Should all of us – especially the International Community – just wishfully hope that our brave astronauts manage to avoid landing on hostile territory? Or should we pursue a more proactive solution like legislating laws protecting our astronauts from being taken hostage. A law that makes it obligatory for all seagoing vessels to assist anyone in distress on the high seas already exists. A similar one for astronauts is badly needed. Or should astronauts practice saying: “Get your paws off me you damn dirty ape!” in Farsi, Pashto, Korean, Arabic, Serbo-Croat and / or any other language in use by the local terrorists?


Sarah said...

Have you seen the news recently about tourists on a French luxury yact abducted by pirates of the Somali coast. Fortunately, French Special Forces have successfully rescued the tourists and apprehended the pirates without unnecessary collateral damage. Isn't there already an International Law to prevent things like these (piracy on the high seas) from happening? To me, your proposed International Law protecting Earthbound astronauts who accidentaly stray in hostile territory is next to useless as cited in the example I just mentioned.
Do you remember a certain episode of SEAQUEST DSV when astronauts returning from Mars landed in a country thats not very friendly to the US? They solved the debacle via diplomatic means. Given SEAQUEST DSV 's science consultant - Dr. Bob Ballard - famed not for only finding the wreck of the Titanic. He is widely known to have been "allegedly" involved in various US Navy "Black" operations. I think the SEAQUEST DSV episode is the most likely way the International Community will handle such problems.
P.S. is the Korean astronaut Yi So-yeon inspired by Linda Park's character on the Enterprise / Star Trek prequel TV series?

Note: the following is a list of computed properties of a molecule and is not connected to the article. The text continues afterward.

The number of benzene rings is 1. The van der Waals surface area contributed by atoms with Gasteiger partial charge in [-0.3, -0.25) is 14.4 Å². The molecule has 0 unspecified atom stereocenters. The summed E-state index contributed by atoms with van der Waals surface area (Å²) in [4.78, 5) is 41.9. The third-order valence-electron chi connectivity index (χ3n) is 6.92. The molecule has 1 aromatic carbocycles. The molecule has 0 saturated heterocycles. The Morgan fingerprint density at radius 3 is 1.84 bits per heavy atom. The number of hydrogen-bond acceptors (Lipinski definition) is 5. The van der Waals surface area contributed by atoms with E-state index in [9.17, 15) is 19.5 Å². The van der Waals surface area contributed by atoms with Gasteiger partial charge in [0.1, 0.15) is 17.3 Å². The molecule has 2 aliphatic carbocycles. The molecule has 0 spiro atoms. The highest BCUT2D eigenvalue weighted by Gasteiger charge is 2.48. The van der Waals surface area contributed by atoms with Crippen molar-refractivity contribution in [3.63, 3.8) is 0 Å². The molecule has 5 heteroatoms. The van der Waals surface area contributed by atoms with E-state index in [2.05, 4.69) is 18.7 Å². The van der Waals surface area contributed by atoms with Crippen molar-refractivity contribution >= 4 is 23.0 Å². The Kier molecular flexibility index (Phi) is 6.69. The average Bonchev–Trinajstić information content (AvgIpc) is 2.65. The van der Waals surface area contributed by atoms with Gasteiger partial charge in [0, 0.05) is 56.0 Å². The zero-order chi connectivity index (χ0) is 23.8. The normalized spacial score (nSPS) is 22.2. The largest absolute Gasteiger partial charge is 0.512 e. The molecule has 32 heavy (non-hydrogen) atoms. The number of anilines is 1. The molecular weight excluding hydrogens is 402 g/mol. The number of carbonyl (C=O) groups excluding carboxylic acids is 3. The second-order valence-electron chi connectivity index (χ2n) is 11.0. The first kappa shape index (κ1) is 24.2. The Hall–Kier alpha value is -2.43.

VaneSSa said...

I think this is the number one topic that NASA seems actively - I mean really actively - from becoming a topic of public discussion. There was an episode of Future Weapons where the presenter - former US Navy SEAL Richard Machowicz presented Knight's Armory's PDW. On this particular episode, it was highlighted that Knight's Armory is based on Cape Canaveral. Highlighting the fact that US astronauts already have a viable weapons system to protect themselves in case they are unfortunate enough to crash-land on a hostile territory. Like Taliban-controlled regions of Afghanistan and Pakistan. CNN's Larry King should do a story on this. Highlighting both the lack and unenforceable nature of an International Law that could protect stranded astronauts in hostile regions of the world. Looks like Swat Valley and parts of Helmand Province are magnitudes more dangerous than the hard vacuum of outer space.

Guapita said...

The Soyuz Space Capsule did stray over 400 miles from its intended landing zone back in April 2008 after returning to Earth from the International Space Station. The story - then and now - never became a discussion du jour for a lot of factors.